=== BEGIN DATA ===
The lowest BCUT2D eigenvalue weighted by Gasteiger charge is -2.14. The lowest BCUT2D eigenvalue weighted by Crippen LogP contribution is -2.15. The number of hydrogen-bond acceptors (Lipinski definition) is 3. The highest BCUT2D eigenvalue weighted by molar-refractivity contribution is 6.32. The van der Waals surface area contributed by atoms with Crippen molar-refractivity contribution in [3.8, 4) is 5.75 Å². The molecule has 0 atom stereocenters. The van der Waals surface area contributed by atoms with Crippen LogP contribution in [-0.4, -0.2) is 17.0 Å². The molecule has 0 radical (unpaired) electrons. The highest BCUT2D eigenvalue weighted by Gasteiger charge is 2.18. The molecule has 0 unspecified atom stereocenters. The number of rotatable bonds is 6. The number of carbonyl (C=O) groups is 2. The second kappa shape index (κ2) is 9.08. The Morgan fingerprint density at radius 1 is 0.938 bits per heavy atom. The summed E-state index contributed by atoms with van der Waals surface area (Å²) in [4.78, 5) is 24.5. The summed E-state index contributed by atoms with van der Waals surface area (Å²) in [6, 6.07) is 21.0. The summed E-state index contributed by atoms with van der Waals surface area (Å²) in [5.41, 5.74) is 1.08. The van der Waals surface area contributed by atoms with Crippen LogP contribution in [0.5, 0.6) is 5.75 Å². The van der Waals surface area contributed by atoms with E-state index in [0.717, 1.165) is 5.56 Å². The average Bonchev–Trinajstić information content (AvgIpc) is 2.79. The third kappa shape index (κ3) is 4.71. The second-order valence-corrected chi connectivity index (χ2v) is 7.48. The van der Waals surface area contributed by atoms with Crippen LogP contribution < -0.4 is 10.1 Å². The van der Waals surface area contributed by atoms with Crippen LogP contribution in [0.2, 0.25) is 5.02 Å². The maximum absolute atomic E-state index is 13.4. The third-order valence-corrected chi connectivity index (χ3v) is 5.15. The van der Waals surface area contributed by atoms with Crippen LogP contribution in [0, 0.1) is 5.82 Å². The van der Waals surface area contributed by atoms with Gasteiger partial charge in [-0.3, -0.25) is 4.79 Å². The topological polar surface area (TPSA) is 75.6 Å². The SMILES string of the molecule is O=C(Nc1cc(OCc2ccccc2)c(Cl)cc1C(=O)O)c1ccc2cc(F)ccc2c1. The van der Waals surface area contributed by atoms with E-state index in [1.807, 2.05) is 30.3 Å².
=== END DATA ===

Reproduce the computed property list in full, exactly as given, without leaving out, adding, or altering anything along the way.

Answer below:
The lowest BCUT2D eigenvalue weighted by Gasteiger charge is -2.14. The lowest BCUT2D eigenvalue weighted by Crippen LogP contribution is -2.15. The number of hydrogen-bond acceptors (Lipinski definition) is 3. The highest BCUT2D eigenvalue weighted by molar-refractivity contribution is 6.32. The van der Waals surface area contributed by atoms with Crippen molar-refractivity contribution in [3.8, 4) is 5.75 Å². The molecule has 0 atom stereocenters. The van der Waals surface area contributed by atoms with Crippen LogP contribution in [-0.4, -0.2) is 17.0 Å². The molecule has 0 radical (unpaired) electrons. The highest BCUT2D eigenvalue weighted by Gasteiger charge is 2.18. The molecule has 0 unspecified atom stereocenters. The number of rotatable bonds is 6. The number of carbonyl (C=O) groups is 2. The second kappa shape index (κ2) is 9.08. The Morgan fingerprint density at radius 1 is 0.938 bits per heavy atom. The summed E-state index contributed by atoms with van der Waals surface area (Å²) in [4.78, 5) is 24.5. The summed E-state index contributed by atoms with van der Waals surface area (Å²) in [6, 6.07) is 21.0. The summed E-state index contributed by atoms with van der Waals surface area (Å²) in [5.41, 5.74) is 1.08. The van der Waals surface area contributed by atoms with Crippen LogP contribution in [0.5, 0.6) is 5.75 Å². The van der Waals surface area contributed by atoms with E-state index in [0.717, 1.165) is 5.56 Å². The average Bonchev–Trinajstić information content (AvgIpc) is 2.79. The third kappa shape index (κ3) is 4.71. The second-order valence-corrected chi connectivity index (χ2v) is 7.48. The van der Waals surface area contributed by atoms with Crippen LogP contribution < -0.4 is 10.1 Å². The van der Waals surface area contributed by atoms with Crippen LogP contribution in [0.2, 0.25) is 5.02 Å². The maximum absolute atomic E-state index is 13.4. The third-order valence-corrected chi connectivity index (χ3v) is 5.15. The van der Waals surface area contributed by atoms with Crippen LogP contribution in [0, 0.1) is 5.82 Å². The van der Waals surface area contributed by atoms with Gasteiger partial charge in [-0.3, -0.25) is 4.79 Å². The topological polar surface area (TPSA) is 75.6 Å². The SMILES string of the molecule is O=C(Nc1cc(OCc2ccccc2)c(Cl)cc1C(=O)O)c1ccc2cc(F)ccc2c1. The van der Waals surface area contributed by atoms with E-state index in [1.807, 2.05) is 30.3 Å².